Yikes. The market is not liking Premier Exhibitions right now and I bet a lot of shareholders who have seen their stock value drop are not happy either. Patience will not last long for the new company president if they do not see their stocks going up in value soon. Usually it means lawsuits and lawyers with accountants rummaging through documents.
Premier Exhibitions has filed a required Form 8-K with the U.S. Securities and Exchange Commission detailing the loan agreement. The total loan sum is $5m and requires the company take out $1m before 10 Dec 2015. A second draw of $1m is available upon written notice before 18 Dec 2015. And a third draw of $1m can be obtained before 31 Dec 2015. An additional $2m is available but only at the discretion of the lenders. The unpaid amount accrues a 12% annual interest rate and can be prepaid at any time (but requires you pay 105% of principal amount). Yanzi Gao, agent for the lenders, signed the agreement. According to the papers filed with the agency, the names of the lenders are: Jihe Zhang, High Nature Holdings Limited, and Lange Feng. Repayment is required by 1 Aug 2017.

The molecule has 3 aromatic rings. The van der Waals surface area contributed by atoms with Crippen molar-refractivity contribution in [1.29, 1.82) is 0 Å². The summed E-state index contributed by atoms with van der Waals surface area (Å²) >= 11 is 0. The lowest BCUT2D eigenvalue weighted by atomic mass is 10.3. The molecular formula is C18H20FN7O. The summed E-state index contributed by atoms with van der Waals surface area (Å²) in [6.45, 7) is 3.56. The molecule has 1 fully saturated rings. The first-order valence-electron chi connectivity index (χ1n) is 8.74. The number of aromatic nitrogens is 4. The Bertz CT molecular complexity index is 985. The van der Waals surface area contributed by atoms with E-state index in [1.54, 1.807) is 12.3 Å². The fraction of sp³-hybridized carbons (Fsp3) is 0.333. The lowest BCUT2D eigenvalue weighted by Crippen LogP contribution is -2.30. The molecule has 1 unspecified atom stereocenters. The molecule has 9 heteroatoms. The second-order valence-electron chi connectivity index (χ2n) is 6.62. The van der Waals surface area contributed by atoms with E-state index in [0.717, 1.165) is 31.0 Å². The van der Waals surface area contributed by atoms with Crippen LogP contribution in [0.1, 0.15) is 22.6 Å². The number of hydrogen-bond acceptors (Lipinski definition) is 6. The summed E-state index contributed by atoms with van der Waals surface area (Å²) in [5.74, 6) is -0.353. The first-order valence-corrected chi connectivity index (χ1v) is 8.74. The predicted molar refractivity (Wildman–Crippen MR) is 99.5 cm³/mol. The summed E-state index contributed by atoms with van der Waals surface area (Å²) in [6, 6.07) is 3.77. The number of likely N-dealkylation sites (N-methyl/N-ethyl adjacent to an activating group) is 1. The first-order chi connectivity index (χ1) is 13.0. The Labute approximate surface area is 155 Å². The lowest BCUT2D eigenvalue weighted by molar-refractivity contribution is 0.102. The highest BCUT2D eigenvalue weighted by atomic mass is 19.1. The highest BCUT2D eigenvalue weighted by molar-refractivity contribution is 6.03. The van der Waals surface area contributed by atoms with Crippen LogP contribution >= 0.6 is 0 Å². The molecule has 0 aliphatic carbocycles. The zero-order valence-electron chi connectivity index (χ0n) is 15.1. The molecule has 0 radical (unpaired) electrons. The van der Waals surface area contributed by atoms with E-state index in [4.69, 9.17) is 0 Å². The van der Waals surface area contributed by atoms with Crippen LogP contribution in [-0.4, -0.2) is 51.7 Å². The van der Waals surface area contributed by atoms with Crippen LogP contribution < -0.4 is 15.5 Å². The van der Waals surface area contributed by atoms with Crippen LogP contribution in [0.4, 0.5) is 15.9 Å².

The Titanic and Bodies exhibitions at the former Movieland Wax Museum in Buena Park, California is closing for good on 3 Jan 2016. The location has been sold and will host a butterfly and hummingbird atrium that will open in 2017. Meanwhile the search for a new location continues. The new location not only must have room for the exhibits but also for a gift shop. Premier is hoping to find a location in Southern California as attendance at Buena Park was one of the highest for U.S. locations.
With the shareholder approval on 29 Oct 2015, Premier Exhibitions has announced it has executed all the necessary agreements and that the merger is now complete. The Board Of Directors has appointed Daoping Bao as Executive Chairman Of The Board, President, and Chief Executive Officer of the company. The Board of Directors has increased to seven members and four new directors were appointed. Shareholders are hoping the new leadership will turn things around for Premier.